Is this merging process satisfactory

Is this merging process satisfactory?

  • Not really…

  • interaction between controllable and uncontrollable variables is not possible…

  • Example:

    If my boss accepts to pay the conference fee then I will work hard to finish the paper

  • conditional preferences

Lamsade DIMACS


Optimistic conditional preference specification

Optimistic conditional preference specification

  • qi  LU, xi, yi  LC

    O= {qi( xiyi)},

  • q  (xy) = (q  x) (q  y)

  • O = {(qi xi) (qi yi)}

  • o following the minimal specificity principle

Lamsade DIMACS


Pessimistic conditional preference specification

Pessimistic conditional preference specification

  • xi  LC, qi , ri  LU,

    O= {xi( qiri)},

  • x  (qr) = (x  q) (x  r)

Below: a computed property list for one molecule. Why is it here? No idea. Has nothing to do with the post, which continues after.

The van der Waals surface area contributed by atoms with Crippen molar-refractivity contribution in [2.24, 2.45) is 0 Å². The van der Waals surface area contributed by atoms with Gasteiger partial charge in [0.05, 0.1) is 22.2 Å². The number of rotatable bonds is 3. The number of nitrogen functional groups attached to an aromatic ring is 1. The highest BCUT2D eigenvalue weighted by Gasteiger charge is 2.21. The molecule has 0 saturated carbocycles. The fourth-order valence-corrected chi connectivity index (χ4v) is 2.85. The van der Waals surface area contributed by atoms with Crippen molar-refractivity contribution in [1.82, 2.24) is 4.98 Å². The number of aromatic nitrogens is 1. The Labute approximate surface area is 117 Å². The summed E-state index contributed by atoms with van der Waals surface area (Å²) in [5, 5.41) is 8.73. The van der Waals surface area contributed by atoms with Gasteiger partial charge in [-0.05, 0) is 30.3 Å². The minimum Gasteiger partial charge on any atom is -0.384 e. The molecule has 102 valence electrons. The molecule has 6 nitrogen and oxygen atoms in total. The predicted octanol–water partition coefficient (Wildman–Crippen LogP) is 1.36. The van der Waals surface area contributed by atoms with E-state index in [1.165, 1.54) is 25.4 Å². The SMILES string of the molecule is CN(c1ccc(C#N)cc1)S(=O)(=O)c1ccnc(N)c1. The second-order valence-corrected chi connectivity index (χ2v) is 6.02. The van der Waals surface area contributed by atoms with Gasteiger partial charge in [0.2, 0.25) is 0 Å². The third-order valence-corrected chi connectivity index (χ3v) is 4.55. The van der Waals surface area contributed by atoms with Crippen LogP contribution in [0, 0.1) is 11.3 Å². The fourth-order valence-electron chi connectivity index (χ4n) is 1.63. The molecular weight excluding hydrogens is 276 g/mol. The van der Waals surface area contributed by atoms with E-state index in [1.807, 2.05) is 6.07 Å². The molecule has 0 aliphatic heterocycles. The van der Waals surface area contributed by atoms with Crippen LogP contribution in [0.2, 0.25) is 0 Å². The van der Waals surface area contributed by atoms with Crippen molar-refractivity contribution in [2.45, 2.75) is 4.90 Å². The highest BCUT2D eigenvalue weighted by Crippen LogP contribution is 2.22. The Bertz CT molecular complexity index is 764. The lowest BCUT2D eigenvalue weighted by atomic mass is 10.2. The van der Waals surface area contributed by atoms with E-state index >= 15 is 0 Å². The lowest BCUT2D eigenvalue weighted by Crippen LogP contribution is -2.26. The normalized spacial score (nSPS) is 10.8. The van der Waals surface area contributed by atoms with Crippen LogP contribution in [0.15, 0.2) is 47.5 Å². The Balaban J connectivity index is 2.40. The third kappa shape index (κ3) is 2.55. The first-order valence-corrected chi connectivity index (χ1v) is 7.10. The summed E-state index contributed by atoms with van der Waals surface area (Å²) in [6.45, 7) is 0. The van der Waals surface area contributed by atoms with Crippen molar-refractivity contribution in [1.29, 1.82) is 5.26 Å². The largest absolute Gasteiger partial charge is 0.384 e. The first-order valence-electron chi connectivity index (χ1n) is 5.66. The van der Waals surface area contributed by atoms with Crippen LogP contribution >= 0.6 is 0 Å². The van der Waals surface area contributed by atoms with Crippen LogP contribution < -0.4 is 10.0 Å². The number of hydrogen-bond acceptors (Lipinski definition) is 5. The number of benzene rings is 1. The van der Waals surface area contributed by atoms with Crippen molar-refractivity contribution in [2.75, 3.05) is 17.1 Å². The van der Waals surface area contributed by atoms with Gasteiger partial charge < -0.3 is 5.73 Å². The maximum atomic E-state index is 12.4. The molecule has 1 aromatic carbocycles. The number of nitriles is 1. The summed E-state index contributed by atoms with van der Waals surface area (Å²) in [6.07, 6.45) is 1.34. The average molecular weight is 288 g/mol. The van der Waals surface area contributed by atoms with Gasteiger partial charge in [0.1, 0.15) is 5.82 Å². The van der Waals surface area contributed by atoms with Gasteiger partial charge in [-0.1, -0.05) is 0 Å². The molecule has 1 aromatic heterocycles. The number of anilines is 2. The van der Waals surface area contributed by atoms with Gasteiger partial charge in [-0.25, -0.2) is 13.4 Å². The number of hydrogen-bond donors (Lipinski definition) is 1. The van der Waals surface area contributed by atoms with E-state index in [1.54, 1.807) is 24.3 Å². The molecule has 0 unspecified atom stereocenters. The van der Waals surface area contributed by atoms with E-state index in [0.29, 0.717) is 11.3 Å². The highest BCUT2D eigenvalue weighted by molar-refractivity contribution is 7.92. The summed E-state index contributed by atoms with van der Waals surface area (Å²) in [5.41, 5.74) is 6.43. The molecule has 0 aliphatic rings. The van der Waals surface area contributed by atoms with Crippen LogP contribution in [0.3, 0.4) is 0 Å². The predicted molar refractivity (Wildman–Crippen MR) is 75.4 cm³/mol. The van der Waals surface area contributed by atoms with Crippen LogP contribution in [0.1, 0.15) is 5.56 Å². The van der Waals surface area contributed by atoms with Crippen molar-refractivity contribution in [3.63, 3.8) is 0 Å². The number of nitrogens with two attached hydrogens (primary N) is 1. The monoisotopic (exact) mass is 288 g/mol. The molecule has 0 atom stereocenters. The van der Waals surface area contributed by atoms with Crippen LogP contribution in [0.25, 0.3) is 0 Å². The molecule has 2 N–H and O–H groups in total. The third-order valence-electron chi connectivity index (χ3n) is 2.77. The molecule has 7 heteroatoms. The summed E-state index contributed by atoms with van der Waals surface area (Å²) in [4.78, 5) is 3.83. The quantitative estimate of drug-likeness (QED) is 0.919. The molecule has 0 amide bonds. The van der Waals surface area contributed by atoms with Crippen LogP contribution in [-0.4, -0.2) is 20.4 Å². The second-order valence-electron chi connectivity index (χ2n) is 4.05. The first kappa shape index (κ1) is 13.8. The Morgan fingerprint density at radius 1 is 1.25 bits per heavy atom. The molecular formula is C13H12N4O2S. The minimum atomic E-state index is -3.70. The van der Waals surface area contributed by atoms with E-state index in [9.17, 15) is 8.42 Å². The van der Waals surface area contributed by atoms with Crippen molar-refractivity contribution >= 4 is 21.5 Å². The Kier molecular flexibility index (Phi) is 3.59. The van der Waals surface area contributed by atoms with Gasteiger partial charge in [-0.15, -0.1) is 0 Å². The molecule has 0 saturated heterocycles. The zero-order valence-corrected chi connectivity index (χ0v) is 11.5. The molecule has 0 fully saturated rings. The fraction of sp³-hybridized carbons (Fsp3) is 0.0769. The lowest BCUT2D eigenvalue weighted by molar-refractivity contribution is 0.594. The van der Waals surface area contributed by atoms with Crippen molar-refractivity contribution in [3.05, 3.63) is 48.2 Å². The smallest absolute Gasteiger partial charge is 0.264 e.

• O = {(xi qi) (xi ri)}

  • p following the maximal specificity principle

Lamsade DIMACS


Example1

Example

  • O = {money(work > work), money(work > work), money  (project > project)}

    • o = ({mwp, mwp, mwp} , {mwp, mwp, mwp} , {mwp, mwp})

  • P = {project(money>money), work(money> money)}

    • p = ({mwp, mwp} , {mwp, mwp} , {mwp, mwp, mwp, mwp})

  • Symmetric merger:

    •  = ({mwp} , {mwp, mwp} , {mwp} , {mwp, mwp, mwp} , {mwp})

Lamsade DIMACS


Application to qualitative decision example savage 54

Application to qualitative decisionExample (Savage'54)

  • An agent is preparing an omelette.

  • 5 fresh eggs are already in the omelette.

  • There is one more egg.

  • The agent does not know whether this egg is fresh or rotten.

  • She can

    • add it to the omelette: the whole omelette may be wasted,